With enough enrollment data to present to New Hampshire lawmakers, the governor was able to demonstrate the value of the state CHIP. Funding for the federal match was appropriated by the legislature and became available in July 2001. HNH Foundation continued to provide support for outreach and enrollment efforts, as well as some match dollars for moderate income families who were CHIP eligible. Between 1998 and 2009, HNH would provide more than $3.2 million to New Hampshire Department of Health and Human Services for direct support of CHIP.

 

Outreach and Enrollment: The Recent Years

By 2013, ACA activities appeared to be in full swing. However, the New Hampshire Legislature opted to create a state partnership marketplace which meant that federal funds were not available for ACA planning and implementation. Partners and stakeholders acknowledged the need for an outreach and enrollment strategy, informed by local level data on the uninsured.

HNH stepped in with funding for collection and analysis of demographic, geographic, income, and other indicators of the state’s uninsured. These data were used to create an interactive mapping tool, used to plan and continually update ACA outreach and enrollment efforts throughout the state.

By 2015, the HNH board experienced a sense of accomplishment stemming from contributions made on behalf of health insurance coverage transformation in New Hampshire. While coverage would remain part of the foundation’s DNA, the board of directors believed the issue was well on its way to becoming institutionalized at the state-level, enabling HNH to consider alternative funding priorities.

This sense of achievement would not last for long. Following the 2016 general election, New Hampshire, like other states, quickly came to terms with the fragility of ACA accomplishments.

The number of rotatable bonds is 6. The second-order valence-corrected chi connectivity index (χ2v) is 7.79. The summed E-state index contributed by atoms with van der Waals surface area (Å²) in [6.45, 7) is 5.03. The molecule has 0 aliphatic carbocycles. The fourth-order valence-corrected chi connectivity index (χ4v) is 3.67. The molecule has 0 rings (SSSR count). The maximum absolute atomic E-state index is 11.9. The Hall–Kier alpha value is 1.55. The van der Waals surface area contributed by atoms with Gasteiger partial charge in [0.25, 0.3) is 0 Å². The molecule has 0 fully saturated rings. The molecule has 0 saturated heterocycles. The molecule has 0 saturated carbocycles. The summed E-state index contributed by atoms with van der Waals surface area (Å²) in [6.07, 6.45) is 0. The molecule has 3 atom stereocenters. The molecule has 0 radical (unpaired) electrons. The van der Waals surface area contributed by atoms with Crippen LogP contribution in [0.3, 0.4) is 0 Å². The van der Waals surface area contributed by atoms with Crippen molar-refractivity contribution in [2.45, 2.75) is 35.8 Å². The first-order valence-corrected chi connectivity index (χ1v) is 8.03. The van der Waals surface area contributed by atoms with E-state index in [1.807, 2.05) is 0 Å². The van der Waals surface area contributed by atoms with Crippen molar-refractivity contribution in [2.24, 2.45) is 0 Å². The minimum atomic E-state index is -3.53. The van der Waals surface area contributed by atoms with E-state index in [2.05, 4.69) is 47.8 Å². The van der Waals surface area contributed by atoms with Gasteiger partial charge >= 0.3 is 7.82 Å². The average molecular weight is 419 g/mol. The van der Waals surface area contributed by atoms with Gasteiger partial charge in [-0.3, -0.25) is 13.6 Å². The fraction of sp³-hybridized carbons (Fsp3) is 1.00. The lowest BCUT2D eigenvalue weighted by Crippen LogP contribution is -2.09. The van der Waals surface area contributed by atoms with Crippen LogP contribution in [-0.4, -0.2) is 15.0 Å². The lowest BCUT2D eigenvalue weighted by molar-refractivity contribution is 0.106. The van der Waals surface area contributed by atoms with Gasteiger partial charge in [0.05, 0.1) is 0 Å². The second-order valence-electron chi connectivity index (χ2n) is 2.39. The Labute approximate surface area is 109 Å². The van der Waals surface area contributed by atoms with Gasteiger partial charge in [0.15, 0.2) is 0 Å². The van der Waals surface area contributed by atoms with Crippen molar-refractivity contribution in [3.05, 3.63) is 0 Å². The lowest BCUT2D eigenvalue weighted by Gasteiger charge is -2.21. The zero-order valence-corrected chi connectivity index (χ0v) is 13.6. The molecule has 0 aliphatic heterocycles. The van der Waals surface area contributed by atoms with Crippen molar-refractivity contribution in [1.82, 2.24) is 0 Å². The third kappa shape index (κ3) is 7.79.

In 2017, federal funding for New Hampshire outreach and enrollment was reduced by 90 percent and the enrollment period by was cut by 50 percent. The state’s federally qualified health centers (FQHC) received the bulk of outreach and enrollment funding, leaving thousands of others at risk for losing coverage.

The NH Health Care Coalition, a recently formed group of grassroots advocates, agreed to develop and implement an outreach and enrollment plan, even though they lacked resources for implementation. A proposal to mount an outreach and enrollment effort in a matter of weeks was presented to HNH Foundation. The board responded quickly, approving a nearly $100,000 off-cycle request in November 2017, despite the fact that it exceeded the annual grant budget. Together, with efforts by the FQHC parent organization and multiple volunteers throughout the state, New Hampshire’s ACA enrollment was nearly consistent with that of the previous year.

 

The Lesson

Over its history, the HNH Foundation’s board has recognized the inherent challenges of stepping up to fund what may be seen as State responsibilities. However, it has balanced that perspective with the understanding that using its resources as a catalyst to enable more state residents and their children to access health insurance coverage leverages a much larger, potentially sustainable, pool of funds. In the long term this has resulted in greater mission impact than the foundation could otherwise achieve.